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Kim Arthun: Landforms
October 14, 2022 @ 5:00 pm - 8:00 pm
Kim Arthun: Landforms
October 14-November 19, 2022
Landforms: Artist Statement
The surface of the Earth is a collaboration of various physical features. These natural physical features on the Earth’s surface are called landforms. Landforms are defined as the natural physical features found on the surface of the Earth created as a result of various forces of nature, such as wind, water, ice, and movement of tectonic plates. Some landforms are created in a matter of hours; others take millions of years to appear. Mountains are land’s physical features protruding high beyond the hills and very high up the lands surface with steep tips commonly shaped into a peak.
I have been fortunate in my life to have as a friend, neighbor, teacher, and refuge in the wilderness areas from the desert to the high peaks of the western US. My family were outdoors people, and some of my earliest memories as a child were in the wild Latir Wilderness of northern NM. Every day of my life, I gaze out at my dear friend, the Sandia Mountains. Rising above 10,000 feet above Albuquerque, they dominate the eastern horizon and are a huge part of Albuquerque’s livability. I started drawing the outline of the Sandias in elementary school, which drew my attention daily. As a teenager, I began backpacking, beginning with hiking that “outline” of the mountain from Placitas to Tijeras that I use to draw. Now I experienced that “outline” as topography and as a whole world, the natural world, which informed and
Changed the way I looked at the mountain every day. I then began to experience the mountain rather than record it. I have backpacked, mountaineered, technical rock climbed, skied, hiked, bouldered, bicycled, slept, dreamed, and meditated all over this beloved mountain. This has filled my consciousness with an uncounted number of days and hours of visual memories that inform my depiction of the Sandias and other areas. I am not a “plain air” artist drawing on direct observation to inform my depiction of what I call Landforms. It is a distillation of the scene down to its most basic elements, which inform the viewer of my collective outdoor experiences. Two New Mexico landscape artists who are my favorites are Earl Stroh and Andrew Dasburg. They, too breakdown the landscape to its most elemental features leaving a few bits for the viewer to absorb. To me, it’s more about what I feel in nature as opposed to what I see. Collage lets me start with no idea as to where I am headed but discover along the way the best “trail” to follow. It’s an open mind but filled with a lifetime of memories.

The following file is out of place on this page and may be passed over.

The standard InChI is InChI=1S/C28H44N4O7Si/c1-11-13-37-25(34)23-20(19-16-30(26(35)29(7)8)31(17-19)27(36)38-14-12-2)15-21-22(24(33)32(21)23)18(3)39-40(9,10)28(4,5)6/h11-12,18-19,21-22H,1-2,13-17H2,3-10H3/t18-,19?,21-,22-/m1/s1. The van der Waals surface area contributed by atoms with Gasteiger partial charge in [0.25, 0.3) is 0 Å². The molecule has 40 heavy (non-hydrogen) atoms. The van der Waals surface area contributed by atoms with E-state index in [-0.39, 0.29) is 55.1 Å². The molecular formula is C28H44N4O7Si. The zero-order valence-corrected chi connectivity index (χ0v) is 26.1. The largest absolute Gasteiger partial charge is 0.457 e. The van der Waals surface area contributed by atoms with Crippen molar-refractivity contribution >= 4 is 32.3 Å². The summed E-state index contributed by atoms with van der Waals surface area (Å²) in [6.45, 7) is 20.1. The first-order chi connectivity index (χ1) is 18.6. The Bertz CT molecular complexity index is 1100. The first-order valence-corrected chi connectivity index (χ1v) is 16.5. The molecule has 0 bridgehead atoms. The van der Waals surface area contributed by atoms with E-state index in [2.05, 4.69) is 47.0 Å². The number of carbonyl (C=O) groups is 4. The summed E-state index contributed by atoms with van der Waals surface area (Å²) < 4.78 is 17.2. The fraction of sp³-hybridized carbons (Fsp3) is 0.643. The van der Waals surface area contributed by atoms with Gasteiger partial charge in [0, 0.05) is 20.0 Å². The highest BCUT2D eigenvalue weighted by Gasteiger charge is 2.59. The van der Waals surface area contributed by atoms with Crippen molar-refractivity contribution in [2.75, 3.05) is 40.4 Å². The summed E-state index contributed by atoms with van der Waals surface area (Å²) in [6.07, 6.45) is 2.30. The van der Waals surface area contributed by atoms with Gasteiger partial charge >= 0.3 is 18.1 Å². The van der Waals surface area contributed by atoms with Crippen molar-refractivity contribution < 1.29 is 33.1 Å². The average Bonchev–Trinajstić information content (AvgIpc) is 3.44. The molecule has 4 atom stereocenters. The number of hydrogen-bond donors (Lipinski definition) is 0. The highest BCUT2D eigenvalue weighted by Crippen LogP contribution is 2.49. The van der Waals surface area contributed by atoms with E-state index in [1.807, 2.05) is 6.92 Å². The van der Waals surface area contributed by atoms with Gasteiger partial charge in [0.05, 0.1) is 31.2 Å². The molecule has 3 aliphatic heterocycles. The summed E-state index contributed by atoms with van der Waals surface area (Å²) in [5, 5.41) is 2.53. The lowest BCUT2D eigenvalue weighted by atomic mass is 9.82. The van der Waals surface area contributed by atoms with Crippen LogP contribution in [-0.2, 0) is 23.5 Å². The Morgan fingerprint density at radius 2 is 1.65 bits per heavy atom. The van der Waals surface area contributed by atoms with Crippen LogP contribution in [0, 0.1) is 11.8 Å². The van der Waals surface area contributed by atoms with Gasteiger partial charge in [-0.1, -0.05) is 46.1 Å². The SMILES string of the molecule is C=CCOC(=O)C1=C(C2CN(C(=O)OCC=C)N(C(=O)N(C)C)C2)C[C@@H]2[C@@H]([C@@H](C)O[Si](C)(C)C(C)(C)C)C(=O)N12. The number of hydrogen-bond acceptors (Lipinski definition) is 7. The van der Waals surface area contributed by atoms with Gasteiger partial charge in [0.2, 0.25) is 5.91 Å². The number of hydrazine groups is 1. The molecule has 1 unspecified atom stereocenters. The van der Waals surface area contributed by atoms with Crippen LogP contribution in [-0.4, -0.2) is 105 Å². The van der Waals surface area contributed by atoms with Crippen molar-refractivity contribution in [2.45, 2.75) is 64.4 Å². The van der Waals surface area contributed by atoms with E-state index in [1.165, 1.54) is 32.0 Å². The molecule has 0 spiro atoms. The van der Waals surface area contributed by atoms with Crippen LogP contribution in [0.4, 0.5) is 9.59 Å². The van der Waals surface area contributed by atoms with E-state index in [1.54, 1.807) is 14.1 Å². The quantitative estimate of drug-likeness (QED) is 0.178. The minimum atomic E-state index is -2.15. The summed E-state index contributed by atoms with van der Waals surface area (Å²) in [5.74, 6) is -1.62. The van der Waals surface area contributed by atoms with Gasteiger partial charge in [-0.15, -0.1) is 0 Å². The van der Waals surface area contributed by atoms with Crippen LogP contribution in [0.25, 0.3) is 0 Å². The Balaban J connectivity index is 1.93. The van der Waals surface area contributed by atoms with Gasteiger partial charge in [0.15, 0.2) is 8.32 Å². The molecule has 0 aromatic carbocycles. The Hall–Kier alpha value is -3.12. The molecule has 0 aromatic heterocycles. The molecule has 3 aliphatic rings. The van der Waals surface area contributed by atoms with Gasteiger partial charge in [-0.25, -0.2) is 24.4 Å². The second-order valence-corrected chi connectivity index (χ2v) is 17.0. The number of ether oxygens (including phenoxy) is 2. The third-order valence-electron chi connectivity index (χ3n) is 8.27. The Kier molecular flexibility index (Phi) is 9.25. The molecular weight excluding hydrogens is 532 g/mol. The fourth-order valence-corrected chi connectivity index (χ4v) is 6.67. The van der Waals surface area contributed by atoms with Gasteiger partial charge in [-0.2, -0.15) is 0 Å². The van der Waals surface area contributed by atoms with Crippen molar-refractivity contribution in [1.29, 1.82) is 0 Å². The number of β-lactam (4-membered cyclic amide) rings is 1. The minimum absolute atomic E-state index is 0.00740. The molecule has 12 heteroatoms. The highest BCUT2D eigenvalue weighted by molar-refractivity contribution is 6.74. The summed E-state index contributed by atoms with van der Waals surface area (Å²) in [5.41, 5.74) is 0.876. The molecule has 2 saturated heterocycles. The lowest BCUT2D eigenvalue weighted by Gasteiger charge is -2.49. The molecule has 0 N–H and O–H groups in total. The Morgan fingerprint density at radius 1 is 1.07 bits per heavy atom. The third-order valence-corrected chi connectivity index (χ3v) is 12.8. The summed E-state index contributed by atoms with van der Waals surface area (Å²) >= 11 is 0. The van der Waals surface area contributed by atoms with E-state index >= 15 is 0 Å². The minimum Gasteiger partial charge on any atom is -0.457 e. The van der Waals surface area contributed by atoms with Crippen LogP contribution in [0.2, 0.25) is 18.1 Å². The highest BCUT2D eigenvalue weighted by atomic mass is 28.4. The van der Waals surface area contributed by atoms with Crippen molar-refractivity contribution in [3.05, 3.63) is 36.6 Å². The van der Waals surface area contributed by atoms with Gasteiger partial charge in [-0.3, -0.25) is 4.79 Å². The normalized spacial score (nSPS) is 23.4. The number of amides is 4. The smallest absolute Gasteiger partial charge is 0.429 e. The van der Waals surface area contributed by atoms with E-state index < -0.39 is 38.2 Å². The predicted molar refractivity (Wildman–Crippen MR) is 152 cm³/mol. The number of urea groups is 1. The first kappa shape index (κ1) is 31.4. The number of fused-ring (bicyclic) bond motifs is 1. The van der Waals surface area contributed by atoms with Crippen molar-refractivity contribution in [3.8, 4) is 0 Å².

The drawings on plywood are the results of editing down to one or two pieces of starting collage material into a larger, mostly monochromatic palette suitable to drawing. The boards are cut with a jig saw, many layers of gesso, and then the surface is drawn on like a lithography stone that is hung on the wall rather than run through a press. Landscape is only one part of my artistic practice. I mostly work nonobjective, but during Covid, nature and landscape made much more sense. My hope is that I can give the viewer an experience of an unknown, unseen landscape that exists in my head and is now on these walls.